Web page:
• Two of the three patients with greater than 12-months follow up showed evidence of increasing engraftment, mitomycin-C (MMC) resistance and stable blood counts
    • One patient’s course was complicated by Influenza B resulting in progressive BM failure. The patient received a successful bone marrow transplant

Presentation Details:
Gene Therapy for Fanconi Anemia, Complementation Group A: Updated Results from Ongoing Global Clinical Studies of RP-L102
Session Title: Gene Editing, Therapy and Transfer I
Presenter: Agnieszka Czechowicz, M.D., Ph.D., Assistant Professor of Pediatrics, Division of Stem Cell Transplantation, Stanford University School of Medicine
Session Date: Monday, December 7, 2020
Session Time: 11:30 a.m. - 1:00 p.m. (Pacific Time)
Presentation Time: 12:15 p.m. (Pacific Time)

Phase 1/2 Study of Lentiviral-Mediated Ex-Vivo Gene Therapy for Pediatric Patients with Severe Leukocyte Adhesion Deficiency-I (LAD-I): Results from Phase 1
The data presented in the oral presentation are from three pediatric patients with severe LAD-I, as defined by CD18 expression of less than 2%. The patients were treated with RP-L201, Rocket’s ex-vivo lentiviral gene therapy candidate. Patient L201-003-1001 was 9-years of age at enrollment and had been followed for 12-months as of a cutoff date of November 2020. Patient L201-003-1004 was 3-years of age at enrollment and had been followed for over 6-months. Patient L201-003-2006 was 7-months of age at enrollment and was recently treated with RP-L201. Key highlights from the presentation include:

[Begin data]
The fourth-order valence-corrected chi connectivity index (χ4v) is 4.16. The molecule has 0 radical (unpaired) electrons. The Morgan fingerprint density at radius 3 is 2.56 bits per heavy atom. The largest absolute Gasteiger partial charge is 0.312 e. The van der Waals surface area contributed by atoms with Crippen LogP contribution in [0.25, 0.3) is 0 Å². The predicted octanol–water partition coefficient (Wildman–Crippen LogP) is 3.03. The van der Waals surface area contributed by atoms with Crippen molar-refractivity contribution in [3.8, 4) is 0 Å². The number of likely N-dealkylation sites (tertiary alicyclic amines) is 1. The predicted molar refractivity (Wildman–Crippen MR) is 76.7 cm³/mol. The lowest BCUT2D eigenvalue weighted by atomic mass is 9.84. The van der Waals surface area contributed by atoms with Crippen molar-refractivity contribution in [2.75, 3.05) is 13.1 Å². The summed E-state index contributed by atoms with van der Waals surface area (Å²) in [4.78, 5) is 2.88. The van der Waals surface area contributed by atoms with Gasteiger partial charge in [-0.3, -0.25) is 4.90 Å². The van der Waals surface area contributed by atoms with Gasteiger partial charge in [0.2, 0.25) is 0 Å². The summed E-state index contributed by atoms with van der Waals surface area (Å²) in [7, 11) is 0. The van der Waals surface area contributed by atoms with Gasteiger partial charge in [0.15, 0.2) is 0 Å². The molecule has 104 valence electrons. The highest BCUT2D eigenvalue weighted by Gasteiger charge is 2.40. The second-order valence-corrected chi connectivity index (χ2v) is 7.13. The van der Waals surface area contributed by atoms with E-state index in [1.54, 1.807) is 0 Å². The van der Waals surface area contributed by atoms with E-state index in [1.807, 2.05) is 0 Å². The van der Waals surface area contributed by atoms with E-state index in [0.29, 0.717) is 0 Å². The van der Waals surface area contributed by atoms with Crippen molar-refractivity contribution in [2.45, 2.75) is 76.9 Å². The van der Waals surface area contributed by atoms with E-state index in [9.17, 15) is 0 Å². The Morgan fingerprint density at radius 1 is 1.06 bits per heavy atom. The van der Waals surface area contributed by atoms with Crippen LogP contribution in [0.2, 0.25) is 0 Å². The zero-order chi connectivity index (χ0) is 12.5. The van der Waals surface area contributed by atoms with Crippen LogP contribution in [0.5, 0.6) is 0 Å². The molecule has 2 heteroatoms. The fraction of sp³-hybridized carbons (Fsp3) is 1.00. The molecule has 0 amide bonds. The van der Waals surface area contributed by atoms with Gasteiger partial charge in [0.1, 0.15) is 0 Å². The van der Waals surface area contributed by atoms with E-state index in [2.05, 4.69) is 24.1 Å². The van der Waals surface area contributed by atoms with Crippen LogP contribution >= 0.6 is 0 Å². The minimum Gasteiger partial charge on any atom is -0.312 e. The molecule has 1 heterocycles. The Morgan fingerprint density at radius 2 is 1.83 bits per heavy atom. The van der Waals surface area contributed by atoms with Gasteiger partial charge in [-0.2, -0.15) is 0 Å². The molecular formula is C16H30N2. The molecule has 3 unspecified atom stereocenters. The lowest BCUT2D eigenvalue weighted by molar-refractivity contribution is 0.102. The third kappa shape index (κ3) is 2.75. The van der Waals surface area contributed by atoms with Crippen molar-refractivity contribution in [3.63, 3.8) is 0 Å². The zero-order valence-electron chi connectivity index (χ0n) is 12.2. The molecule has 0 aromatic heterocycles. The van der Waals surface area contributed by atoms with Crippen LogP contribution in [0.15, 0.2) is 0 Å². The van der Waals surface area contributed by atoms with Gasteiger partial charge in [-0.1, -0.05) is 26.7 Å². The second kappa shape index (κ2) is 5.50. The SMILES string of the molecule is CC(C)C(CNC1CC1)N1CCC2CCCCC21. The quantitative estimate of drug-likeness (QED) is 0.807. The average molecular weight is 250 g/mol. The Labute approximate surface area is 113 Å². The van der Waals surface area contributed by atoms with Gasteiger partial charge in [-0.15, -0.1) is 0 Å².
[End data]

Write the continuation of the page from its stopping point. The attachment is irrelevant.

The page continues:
• RP-L201 was well tolerated, no safety issues reported with infusion or post-treatment
  • All patients achieved hematopoietic reconstitution within 5-weeks
  • Peripheral blood VCN and neutrophil CD18-expression were assessed post-treatment to evaluate engraftment and phenotypic correction:
    • 12 months post-treatment, Patient L201-003-1001 demonstrated durable CD18 expression of approximately 40%, peripheral blood VCN levels of 1.2, resolution of skin lesions
    • 6-months post-treatment, Patient L201-003-1004 demonstrated CD18 expression of 23% and peripheral blood VCN kinetics similar to those of the first patient
    • 2-months post-treatment, Patient L201-003-2006 demonstrated CD18 expression of 76% and peripheral blood VCN kinetics similar to those of the first patient

Rocket’s LAD-I research is made possible by a grant from the California Institute for Regenerative Medicine (Grant Number CLIN2-11480). The contents of this press release are solely the responsibility of Rocket and do not necessarily represent the official views of CIRM or any other agency of the State of California.

Presentation Details:
Phase 1/2 Study of Lentiviral-Mediated Ex-Vivo Gene Therapy for Pediatric Patients with Severe Leukocyte Adhesion Deficiency-I (LAD-I): Results from Phase 1
Session Title: Gene Editing, Therapy and Transfer I
Presenter: Donald Kohn, M.D., Professor of Microbiology, Immunology and Molecular Genetics, Pediatrics (Hematology/Oncology), Molecular and Medical Pharmacology, and member of the Eli and Edythe Broad Center of Regenerative Medicine and Stem Cell Research at the University of California, Los Angeles
Session Date: Monday, December 7, 2020
Session Time: 11:30 a.m. - 1:00 p.m. (Pacific Time)
Presentation Time: 12:30 p.m. (Pacific Time)

Conference Call Details
Rocket management will host a conference call and webcast today December 7, at 6:00 p.m. EST. To access the call and webcast, please click here. The webcast replay will be available on the Rocket website following the completion of the call.